Getting ready for National Event?

I am often asked “how do I get ready for a National event?”

A few months before the event, my training sessions consist of 3’s.

1 skill, review foundation – example-pick up dumbbell up close, drop/down games, etc.
1 skill, build desire – example-adding games to the Broad Jump like the toss back as dog lands.
1 skill, proof – i.e. adding distraction, training new locations, etc.

This would be a training session. Pick 3 exercises or skills and do 3’s. Reminder there are many SKILLS in all exercises. It is important to be able to break out all “skills” to build desire, precision, and problem solve issues.

Of course games are always spontaneously added into all of the training session.
Desire above all and KEEP TRAINING FUN!

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Training Tip

When training or showing:

Be Positive — Use positive reinforcement when you train your dog by offering treats, games, and a lot of praise if he performs a task correctly.

Be Patient – Patience is the key when you are working with your dog.  If you have had a bad day, or you are in a bad mood, don’t attempt to train your dog.  Your dog is smart and sensitive and will pick up on your mood.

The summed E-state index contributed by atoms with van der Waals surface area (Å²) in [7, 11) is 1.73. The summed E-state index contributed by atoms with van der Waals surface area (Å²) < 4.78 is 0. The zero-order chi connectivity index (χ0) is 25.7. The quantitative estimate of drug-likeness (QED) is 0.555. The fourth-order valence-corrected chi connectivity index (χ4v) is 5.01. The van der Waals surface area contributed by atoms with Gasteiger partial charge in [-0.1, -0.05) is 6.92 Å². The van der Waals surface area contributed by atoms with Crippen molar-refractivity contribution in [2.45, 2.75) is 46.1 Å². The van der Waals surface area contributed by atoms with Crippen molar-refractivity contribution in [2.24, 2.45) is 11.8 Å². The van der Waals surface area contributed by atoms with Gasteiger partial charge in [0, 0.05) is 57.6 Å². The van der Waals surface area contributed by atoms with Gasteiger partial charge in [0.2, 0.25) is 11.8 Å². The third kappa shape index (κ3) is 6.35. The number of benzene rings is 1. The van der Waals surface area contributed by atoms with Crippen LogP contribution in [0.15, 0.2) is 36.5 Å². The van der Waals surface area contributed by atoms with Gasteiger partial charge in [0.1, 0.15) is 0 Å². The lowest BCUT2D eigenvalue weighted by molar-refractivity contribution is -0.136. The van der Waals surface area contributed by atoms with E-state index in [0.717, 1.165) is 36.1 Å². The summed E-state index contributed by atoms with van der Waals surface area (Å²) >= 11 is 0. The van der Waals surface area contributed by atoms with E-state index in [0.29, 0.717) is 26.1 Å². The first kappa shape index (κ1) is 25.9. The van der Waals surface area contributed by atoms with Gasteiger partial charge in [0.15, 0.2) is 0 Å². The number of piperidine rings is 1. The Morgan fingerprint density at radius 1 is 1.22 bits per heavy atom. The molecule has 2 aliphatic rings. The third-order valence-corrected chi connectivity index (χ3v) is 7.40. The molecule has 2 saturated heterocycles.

Keep it Short – Training sessions should end before your dog starts to fatigue.  The length of the session also depends on the age of your dog.  For example, a puppy has a very short attention span and needs sessions kept short.

Distractions – Try to pick a quiet spot that is free of distractions when teaching your dog a new trick or skill.  A quiet place in your back yard or inside your house works well.  If there are other pets in the household, put them up so they won’t interfere with training.

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Training Tip

Whenever I teach and or practice fronts, I always stand up straight and “keep my face in my space”.   

In other words, I keep my head/eyes looking between my toes. 

When practicing fronts, I do not try to straighten my dog’s sit or path by turning my body or head.  If you turn your body and or head, you will inadvertently “gray” the “Line of Front”.